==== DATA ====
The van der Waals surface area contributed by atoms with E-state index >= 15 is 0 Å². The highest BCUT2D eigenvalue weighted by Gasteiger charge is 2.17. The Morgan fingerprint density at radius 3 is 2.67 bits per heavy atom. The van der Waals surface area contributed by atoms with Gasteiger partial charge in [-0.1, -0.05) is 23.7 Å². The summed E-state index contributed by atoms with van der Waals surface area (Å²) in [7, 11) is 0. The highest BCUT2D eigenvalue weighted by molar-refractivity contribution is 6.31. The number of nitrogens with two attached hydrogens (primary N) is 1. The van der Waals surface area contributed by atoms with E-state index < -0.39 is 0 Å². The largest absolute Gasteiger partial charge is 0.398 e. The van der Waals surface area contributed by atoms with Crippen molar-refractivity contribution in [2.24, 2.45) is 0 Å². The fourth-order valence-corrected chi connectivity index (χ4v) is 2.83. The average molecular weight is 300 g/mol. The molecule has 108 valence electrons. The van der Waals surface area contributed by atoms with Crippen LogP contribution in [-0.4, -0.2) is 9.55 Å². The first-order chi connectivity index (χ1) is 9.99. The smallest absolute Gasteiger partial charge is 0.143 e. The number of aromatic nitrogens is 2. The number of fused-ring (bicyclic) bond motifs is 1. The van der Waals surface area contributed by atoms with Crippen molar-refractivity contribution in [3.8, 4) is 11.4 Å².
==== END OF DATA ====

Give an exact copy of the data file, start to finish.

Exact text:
The van der Waals surface area contributed by atoms with E-state index >= 15 is 0 Å². The highest BCUT2D eigenvalue weighted by Gasteiger charge is 2.17. The Morgan fingerprint density at radius 3 is 2.67 bits per heavy atom. The van der Waals surface area contributed by atoms with Gasteiger partial charge in [-0.1, -0.05) is 23.7 Å². The summed E-state index contributed by atoms with van der Waals surface area (Å²) in [7, 11) is 0. The highest BCUT2D eigenvalue weighted by molar-refractivity contribution is 6.31. The number of nitrogens with two attached hydrogens (primary N) is 1. The van der Waals surface area contributed by atoms with E-state index < -0.39 is 0 Å². The largest absolute Gasteiger partial charge is 0.398 e. The van der Waals surface area contributed by atoms with Crippen molar-refractivity contribution in [2.24, 2.45) is 0 Å². The fourth-order valence-corrected chi connectivity index (χ4v) is 2.83. The average molecular weight is 300 g/mol. The molecule has 108 valence electrons. The van der Waals surface area contributed by atoms with Crippen LogP contribution in [-0.4, -0.2) is 9.55 Å². The first-order chi connectivity index (χ1) is 9.99. The smallest absolute Gasteiger partial charge is 0.143 e. The number of aromatic nitrogens is 2. The number of fused-ring (bicyclic) bond motifs is 1. The van der Waals surface area contributed by atoms with Crippen molar-refractivity contribution in [3.8, 4) is 11.4 Å².